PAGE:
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their gates, and rank on rank of gleaming angels, legion on legion of cherubim and seraphim, rested on clouds of dazzling white.

All the crowd, as they drew near to the babe in the manger, cast to the earth their gifts and worshipped Him. Piles on piles of costly stuffs, and perfumes and rich jewels, lay heaped up before Him, and sometimes some one would come with a cup of crystal water, and tremblingly offer it to Him, and then go on his way so happy as to seem radiant.

Adam White began to tremble when his turn drew near, and he hung back. But all the angels and seraphim and cherubim said in voices low and sweet, "And what have you to offer our Lord, Adam White?"


Only this ham and this flour and this sugar and rice and coffee; but they were not for Him, I was only going to give them to the poor."

Then the Holy Babe raised himself and said, "Know ye not that whatsoever ye do unto them ye do also unto me?"

Then all the seraphim and cherubim rustled their wings and repeated sadly the words of the Holy One. And all at once the earth at his feet opened, and millions of demons laughed in his face and said, "He was going to give them to the poor, ah! ah!"

And he felt himself falling, falling into that dark abyss, with those horrid faces, and he clutched wildly, desperately, and cried out, and found himself in bed.

He sat up and rubbed his eyes. He must have dreamed all that, but, good Heavens! how real! He seemed to see those faces yet, and the Holy Babe-it had the face of his young brother, who died and left his three babes orphans. Adam White sat up there in bed with the Christmas bells yet chiming, and cried.

He said, too, "Of what avail if I gain all the wealth of the world and lose my own soul? Please God, I will take Charlie's widow and babies and keep them, and I will change all those provisions, I will, so help me God."

With the earliest light of morning, Adam White was up, and he astonished his housekeeper by being so cheerful, and by telling her to prepare a room at once for his sister-in-law and her babies. She cried with delight, and all at once the strings that had so long tightened the heart of Adam White gave way, as he thought of the sweet voices of children in his dreary home.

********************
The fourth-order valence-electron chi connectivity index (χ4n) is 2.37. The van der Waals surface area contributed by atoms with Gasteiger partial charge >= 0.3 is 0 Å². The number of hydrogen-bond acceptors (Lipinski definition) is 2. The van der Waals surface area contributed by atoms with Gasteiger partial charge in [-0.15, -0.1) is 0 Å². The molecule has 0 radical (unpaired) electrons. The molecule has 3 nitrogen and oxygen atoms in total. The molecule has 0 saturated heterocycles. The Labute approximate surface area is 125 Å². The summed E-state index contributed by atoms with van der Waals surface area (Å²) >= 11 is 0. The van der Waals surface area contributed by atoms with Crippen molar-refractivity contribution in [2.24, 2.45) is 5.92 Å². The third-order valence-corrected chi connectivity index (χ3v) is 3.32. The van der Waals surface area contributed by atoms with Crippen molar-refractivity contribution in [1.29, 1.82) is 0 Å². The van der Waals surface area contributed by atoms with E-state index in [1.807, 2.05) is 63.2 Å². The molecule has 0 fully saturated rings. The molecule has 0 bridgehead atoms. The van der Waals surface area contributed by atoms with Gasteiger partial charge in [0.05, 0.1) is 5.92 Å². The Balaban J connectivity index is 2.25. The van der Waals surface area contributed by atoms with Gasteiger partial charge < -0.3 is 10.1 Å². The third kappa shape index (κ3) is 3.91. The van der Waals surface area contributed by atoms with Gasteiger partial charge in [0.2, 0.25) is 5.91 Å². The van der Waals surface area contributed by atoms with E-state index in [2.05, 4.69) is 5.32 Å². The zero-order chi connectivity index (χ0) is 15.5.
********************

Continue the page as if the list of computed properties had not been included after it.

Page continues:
"Miss Bridget," says he "here's fifty dollars, rig up a Christmas-tree for the little ones, nice and handsome," and he started for his store. There he solemnly threw all his wretched things in the vault, and sent out the waggons laden with many and worthy gifts to our Lord, through His deputies, the poor.

Then he took a close, warm carr iage, and drove to the wretched

quarter where his poor sister-in-law lived and starved with her babes. He thumped on the door till they roused and dressed, and then he placed them in the carriage, after having begged Grace's pardon with his eyes full of tears and a husky voice.

He gave money right and left, and gladdened more than one sorrowful heart that day.

When the children, all confused and delighted, were led in to see the Christmas-tree in all its glory, little Nellie turned to Sammy, and said in a sort of frightened whisper

"Do you think he is God, Sammy?"

"No, dear, but I think God sent him!"

"All this was long years ago. Sammy is a man, and Nellie a lovely young girl. The mother has long since lain asleep in the land of gold with her dear young husband and baby Charlie, where Lone Mountain's graves are watered by the fog from the fair Pacific. Adam White has grown rosy and rotund, and as he smiles serenely on his adopted children, he thanks God for the vision that opened his eyes and heart. He calmly waits the day now in a humble spirit when he may hear, "Well done, thou good and faithful servant. Inasmuch as ye have done it unto the least of these ye have done it unto me."



Ir is curious to remark how closely cruelty and superstition are allied to bigotry. All past history may be said to attest to this connection, which is further peculiarly instanced in the case of Charles the Fifth, who, withdrawn from public life, and dwelling in seclusion in the monastery of Yuste-a sweet retirement amid the chestnut forests of Estramadura-allowed his latter days to be embittered by the intelligence of the spread of free inquiry in his dominions, and so inexorable was his hostility to religious freedom, that he bequeathed the duty of exterminating the "heretics" to his successors, in a codicil, the sad behests of which were subsequently carried out in four different "acts of faith" (auto da fé), two at Seville, and two at Valladolid.


But it is with superstition as inseparable from religious darkness that we have at present to do. The extent to which such was carried by the monks of Yuste will be scarcely credible in the present day. Yet do their authenticity rest on the testimony both of the prior and of the monks of the said monastery, as handed down by one Thos. Gonzalez, whose manuscript, entitled, "Retiro estancia y muerte del Emperador Carlos Quinto en el Monasterio de Yuste, was considered to be of such historical value that it was purchased by the French Government for the equivalent of one hundred and sixty pounds in English money, from Manuel Gonzalez, keeper of the archives of Simancas. This work, with various additions obtained from the archives of Simancas themselves, the archives of tl.e Feudal Court of Brabant, and the records of the monks of Yuste, furnished the principal materials for Mignet's " Charles Quint, son abdication, son séjour et sa mort au Monastère de Yuste;" as also for Amedée Pichot's charming "Chronique de la vie interieure et poliLique de Charles Quint ;" and for our own countryman, Mr. Stirling's sparkling account of "The Cloister Life of the Emperor Charles the Fifth."